PHP 7 has been out for a couple of years now. At this point, most webmasters should have made the transition from PHP 5. The performance gains alone should be reason enough for switching. However, now that version 5 is reaching the end of support, now is the time you MUST upgrade.
It’s been a long time coming. WordPress 5.0 is finally nearing release with an official release date of November 19th. Although I’m very curious how the backend will affect my productivity and performance, I can’t say I’m too excited about the Gutenberg block editor. I’ve grown so fond of WPBakery that it would take some significant advantages to pry me away from it.
Maybe this bug didn’t matter in the grand scheme of things, but it was a cause of great frustration for me. I regularly check cached pages for the main purpose of backlink indexation. Since I’ve been doing a lot of link building for my niche website, I would frequently check scholarship pages, comment/forum posts, guest posts etc. to confirm a page had been updated in Google’s index.
Using 301 redirects, you can easily send visitors from the old domain/page to your new domain and appropriate pages. MOZ estimates that some 90 to 99% of link power is transferred from these redirects. The whole process should be a gradual transition. A simple banner message for a few months explaining the transition will help eliminate confusion to visitors.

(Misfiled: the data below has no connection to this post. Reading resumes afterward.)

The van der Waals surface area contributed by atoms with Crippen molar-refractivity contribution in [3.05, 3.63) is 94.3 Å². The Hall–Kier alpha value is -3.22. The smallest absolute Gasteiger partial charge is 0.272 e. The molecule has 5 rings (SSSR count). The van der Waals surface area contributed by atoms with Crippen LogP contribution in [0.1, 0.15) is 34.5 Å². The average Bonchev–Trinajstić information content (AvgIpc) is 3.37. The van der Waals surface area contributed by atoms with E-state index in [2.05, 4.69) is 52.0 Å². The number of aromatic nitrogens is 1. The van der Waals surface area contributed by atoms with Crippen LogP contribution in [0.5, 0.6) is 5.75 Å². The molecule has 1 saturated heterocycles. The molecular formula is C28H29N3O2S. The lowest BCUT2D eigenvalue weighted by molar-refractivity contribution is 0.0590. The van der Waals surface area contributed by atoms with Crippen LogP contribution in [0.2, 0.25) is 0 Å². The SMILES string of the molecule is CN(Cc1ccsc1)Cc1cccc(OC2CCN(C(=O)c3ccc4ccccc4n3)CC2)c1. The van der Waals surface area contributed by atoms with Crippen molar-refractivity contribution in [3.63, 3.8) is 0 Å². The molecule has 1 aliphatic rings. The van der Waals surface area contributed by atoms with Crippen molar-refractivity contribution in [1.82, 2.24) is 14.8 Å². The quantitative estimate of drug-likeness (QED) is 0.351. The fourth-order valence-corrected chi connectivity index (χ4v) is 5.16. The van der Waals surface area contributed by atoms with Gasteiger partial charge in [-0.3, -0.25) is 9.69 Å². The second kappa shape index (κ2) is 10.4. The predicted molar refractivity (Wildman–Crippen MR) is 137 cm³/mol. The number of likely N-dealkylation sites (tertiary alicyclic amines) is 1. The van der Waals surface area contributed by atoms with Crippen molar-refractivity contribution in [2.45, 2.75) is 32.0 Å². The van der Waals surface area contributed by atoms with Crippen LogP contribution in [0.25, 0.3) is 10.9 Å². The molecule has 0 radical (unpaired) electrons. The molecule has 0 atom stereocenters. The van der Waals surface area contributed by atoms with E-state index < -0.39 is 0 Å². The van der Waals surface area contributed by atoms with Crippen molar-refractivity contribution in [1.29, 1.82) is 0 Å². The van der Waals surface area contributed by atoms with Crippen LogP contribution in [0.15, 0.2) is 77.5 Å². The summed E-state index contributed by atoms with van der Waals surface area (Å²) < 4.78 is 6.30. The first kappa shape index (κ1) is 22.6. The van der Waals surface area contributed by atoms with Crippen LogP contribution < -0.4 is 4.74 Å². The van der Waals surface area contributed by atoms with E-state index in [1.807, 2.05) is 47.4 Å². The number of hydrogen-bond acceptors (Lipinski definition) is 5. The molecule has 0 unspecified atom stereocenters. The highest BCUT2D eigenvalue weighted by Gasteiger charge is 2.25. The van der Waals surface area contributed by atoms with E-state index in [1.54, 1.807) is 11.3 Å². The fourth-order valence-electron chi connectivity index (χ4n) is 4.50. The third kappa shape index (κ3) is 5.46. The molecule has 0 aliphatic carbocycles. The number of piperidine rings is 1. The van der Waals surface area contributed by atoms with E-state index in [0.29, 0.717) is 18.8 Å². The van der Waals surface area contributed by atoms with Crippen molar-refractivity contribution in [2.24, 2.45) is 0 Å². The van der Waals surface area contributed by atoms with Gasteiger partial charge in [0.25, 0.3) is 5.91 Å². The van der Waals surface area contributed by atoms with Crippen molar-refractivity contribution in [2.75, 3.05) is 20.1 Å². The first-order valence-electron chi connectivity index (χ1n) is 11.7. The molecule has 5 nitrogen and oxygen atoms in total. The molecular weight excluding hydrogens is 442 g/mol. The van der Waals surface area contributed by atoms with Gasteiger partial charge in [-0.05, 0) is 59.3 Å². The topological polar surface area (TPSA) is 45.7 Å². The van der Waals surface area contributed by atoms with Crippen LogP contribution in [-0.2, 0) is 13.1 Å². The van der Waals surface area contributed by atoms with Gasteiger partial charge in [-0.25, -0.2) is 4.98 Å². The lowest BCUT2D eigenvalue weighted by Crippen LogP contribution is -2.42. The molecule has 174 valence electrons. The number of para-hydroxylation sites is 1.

WP Beginner has put together an excellent resource for troubleshooting dozens of common WordPress issues. The most prevalent might be the internal server error that is displayed instead of an expected page. In my experience, going to permalink settings and hitting the save button generally fixes this problem. Other times, the solution can be a little more trickier to find.
This looks like a project right up Google’s alley. Track user queries and history, report that data to the Chinese government. So what happens if a Chinese citizen does search for “human rights”? Do they need to be fearful of getting a knock on the door the next day?
Earlier this morning I received an email claiming that one of the domains I manage was in danger of expiring. It looked very suspicious and questionable right off the bat. However, to more gullible people who might not scrutinize such an email, there is a legitimate appearance to it.
Since Facebook and Google have been under fire this year for privacy leaks, people are searching for alternatives in search and social media. DuckDuckGo claims that they don’t track user behavior or collect any data. They’re committed to providing quality search results while maintaining your privacy.
Anyone who is building an affiliate niche website is probably looking to rank it quickly in Google. I’ve noticed that there is a large divide between people who believe that content is more important than link building for ranking. Some will swear that pumping out high-quality content as quick as possible with zero link building […]
The SEO tools maker plans to bolster its enterprise offerings by integrating STAT’s ranking and analytics features.
Please visit Search Engine Land for the full article.